// Shift history over
   // P, P1, P2, P3 are variables

   // Repeat 5 times
   Repeat N 0 4
   {
      Set P (N*2)
      Set P1 (P+1)
      Set P2 (P+2)
      Set P3 (P+3)

      Set [P 0] [P2 0]
      Set [P1 0] [P3 0]
   }

   // A stroke of 20 pixels at the bottom
   // cannot be drawn to.
   Smaller? V 20
   {
      Set V 20
   }

   // [10 0] holds the new horizontal mouse co-ordinate,
   // [11 0] holds the new vertical mouse co-ordinate.
   Set [10 0] H
   Set [11 0] V

   // [0 0] holds the previous horizontal mouse co-ordinate,
   // [1 0] holds the previous vertical mouse co-ordinate.
   Set H [0 0]
   Set V [1 0]

   // Repeat 5 times
   // We walk the bottom row of pixels,
   // drawing lines from one co-ordinate pair to another.

   Repeat N 1 5
   {
      Set P (N*2)
      Set P1 (P+1)

      // The further in the repeat loop
      // the lighter the shade of grey.
      Pen (100/N)

      // Draw a line from one co-ordinate pair to another.
      Line H V [P 0] [P1 0]

      Set H [P 0]
      Set V [P1 0]
   }
}


Figure 2. Keyboard Flares (page 192, second column). Pressing the keys of the alphabet draws increasingly bright lines. Note the syntax for reading the keyboard.

What’s in it for You?

According to Maeda’s preface, he intends to address those people ‘who were too late for the computer design boom, those who hated the computer when it began to take control, or those who have just begun to take on the computer’. Maeda also says he wrote it for the mathematically challenged and that the language was ‘specifically designed for visual people — artists, designers or anyone who can pick up a pencil and doodle’. However, I feel that here Maeda is either too modest, or afraid to offend programming professionals. This book could indeed serve as a different approach to learning programming for complete newbies, or as an interesting ‘look behind the scene’ for graphic designers. But I think DBN’s use extends beyond programming newbies into the world of programming professionals. For those unfamiliar with interactive graphics programming it may form an interesting introduction to the subject. And even for experienced graphics programmers there may be something in DBN: DBN’s simplicity allows one to concentrate and explore a basic idea without being hampered by stubborn tools. It does not take clairvoyance to see that truly interactive graphics — witness OS X’s dock — will become increasingly important.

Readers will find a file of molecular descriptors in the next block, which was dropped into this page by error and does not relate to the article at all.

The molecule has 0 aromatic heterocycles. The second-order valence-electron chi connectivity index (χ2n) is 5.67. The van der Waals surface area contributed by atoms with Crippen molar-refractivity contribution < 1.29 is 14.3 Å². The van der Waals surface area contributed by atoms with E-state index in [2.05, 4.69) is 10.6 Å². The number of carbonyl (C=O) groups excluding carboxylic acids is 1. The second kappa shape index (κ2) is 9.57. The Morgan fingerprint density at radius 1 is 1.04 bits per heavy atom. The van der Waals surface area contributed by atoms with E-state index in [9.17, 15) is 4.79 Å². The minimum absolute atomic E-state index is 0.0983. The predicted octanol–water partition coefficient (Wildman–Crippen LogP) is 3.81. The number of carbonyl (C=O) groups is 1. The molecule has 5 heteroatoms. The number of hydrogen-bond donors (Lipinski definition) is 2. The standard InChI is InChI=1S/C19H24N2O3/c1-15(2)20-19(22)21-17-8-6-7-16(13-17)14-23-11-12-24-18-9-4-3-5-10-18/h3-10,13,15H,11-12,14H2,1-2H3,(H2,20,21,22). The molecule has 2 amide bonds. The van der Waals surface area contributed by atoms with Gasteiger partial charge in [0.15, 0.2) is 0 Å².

I found Mr Maeda’s book challenges the way I think about interactive graphics. I do get excited about trying to port some of these idea to a different language. And if nothing else, if so far you’ve failed to explain to your mum and dad what work you do, this book may be your only hope to give them a glimpse of what programming is about.

Bibliography and References

  • Maeda, John (1999). Design by numbers. The MIT Press, MA: Cambridge. ISBN 0-262-13354-7.
  • Aesthetics & Computation Group website:
    acg.media.mit.edu
  • DBN website:
    dbn.media.mit.edu.


    Tom Djajadiningrat does interaction design research and teaching at the ID-StudioLab of Delft University of Technology. You can reach him at J.P.Djajadiningrat@io.tudelft.nl.